ODBC provides for‘parameterized queries'. These are SQL queries
-sign at places where parameters
appear. The ODBC interface and database driver may use this to
precompile the SQL-statement, giving better performance on repeated
queries. This is exactly what we want if we associate Prolog predicates
to database tables. This interface is defined by the following
- odbc_prepare(+Connection, +SQL, +Parameters, -Statement)
- As odbc_prepare/5
- odbc_prepare(+Connection, +SQL, +Parameters, -Statement, +Options)
- Create a statement from the given SQL (which may be a format
specification as described with odbc_query/3)
statement that normally has one or more parameter-indicators (
) and unify Statement with a handle to the created statement. Parameters is a list of descriptions, one for each parameter. Each parameter description is one of the following:
- Uses the ODBC function SQLDescribeParam() to obtain information about
the parameter and apply default rules. See section
2.7 for details. If the interface fails to return a type or the type
is unknown to the ODBC interface a message is printed and the interface
handles the type as text, which implies the user must supply an atom.
The message can be suppressed using the
silent(true)option of odbc_set_connection/2. An alternative mapping can be selected using the > option of this predicate described below.
- SqlType(Specifier, ...)
- Declare the parameter to be of type SqlType with the given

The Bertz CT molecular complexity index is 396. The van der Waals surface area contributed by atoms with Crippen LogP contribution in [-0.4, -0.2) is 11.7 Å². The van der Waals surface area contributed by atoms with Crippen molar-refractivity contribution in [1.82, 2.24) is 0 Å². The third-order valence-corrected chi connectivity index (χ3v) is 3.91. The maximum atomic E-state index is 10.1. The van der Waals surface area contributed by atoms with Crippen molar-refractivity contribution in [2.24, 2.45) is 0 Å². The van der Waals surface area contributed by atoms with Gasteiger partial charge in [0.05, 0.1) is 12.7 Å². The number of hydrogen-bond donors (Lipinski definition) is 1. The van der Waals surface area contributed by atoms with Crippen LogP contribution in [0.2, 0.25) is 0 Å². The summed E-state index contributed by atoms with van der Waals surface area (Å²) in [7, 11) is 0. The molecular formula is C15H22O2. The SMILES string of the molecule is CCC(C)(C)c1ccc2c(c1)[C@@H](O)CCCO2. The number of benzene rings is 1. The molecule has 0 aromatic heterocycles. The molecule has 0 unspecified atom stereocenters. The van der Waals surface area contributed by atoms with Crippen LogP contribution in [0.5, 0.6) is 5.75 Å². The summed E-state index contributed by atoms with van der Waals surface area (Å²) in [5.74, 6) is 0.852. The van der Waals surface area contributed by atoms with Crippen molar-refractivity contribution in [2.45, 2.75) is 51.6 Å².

specifiers. Specifiers are required for
varchar, etc. to specify the field-width. When calling odbc_execute/[2-3], the user must supply the parameter values in the default Prolog type for this SQL type. See section 2.7 for details.
- PrologType > SqlType
- As above, but supply values of the given PrologType, using
the type-transformation defined by the database driver. For example, if
the parameter is specified as
atom > date
The use must supply an atom of the format
YYYY-MM-DDrather than a term
date(Year,Month,Day). This construct enhances flexibility and allows for passing values that have no proper representation in Prolog.
Options defines a list of options for executing the statement. See odbc_query/4 for details. In addition, the following option is provided:
- Determine the FetchType, which is one of
auto(default) to extract the result-set on backtracking or
fetchto prepare the result-set to be fetched using odbc_fetch/3.
- odbc_execute(+Statement, +ParameterValues, -RowOrAffected)
- Execute a statement prepared with odbc_prepare/4
with the given
ParameterValues and return the rows or number of affected
rows as odbc_query/4.
This predicate may return type_error exceptions if the provided
parameter values cannot be converted to the declared types.
ODBC doesn't appear to allow for multiple cursors on the same result-set.4Is this right? This would imply there can only be one active odbc_execute/3 (i.e. with a choice-point) on a prepared statement. Suppose we have a table
age (name char(25), age integer)bound to the predicate age/2 we cannot write the code below without special precautions. The ODBC interface therefore creates a clone of a statement if it discovers the statement is being executed, which is discarded after the statement is finished.5The code is prepared to maintain a cache of statements. Practice should tell us whether it is worthwhile activating this.
same_age(X, Y) :- age(X, AgeX), age(Y, AgeY), AgeX = AgeY.
- odbc_execute(+Statement, +ParameterValues)
- Like odbc_query/2, this predicate is meant to execute simple SQL statements without interest in the result.
- If the thread ThreadId is currently blocked inside odbc_execute/3 then interrupt it. If ThreadId is not currently executing odbc_execute/4 then odbc_cancel_thread/1 succeeds but does nothing. If ThreadId is not a valid thread ID or alias, an exception is raised.
- Destroy a statement prepared with odbc_prepare/4. If the statement is currently executing (i.e. odbc_execute/3 left a choice-point), the destruction is delayed until the execution terminates.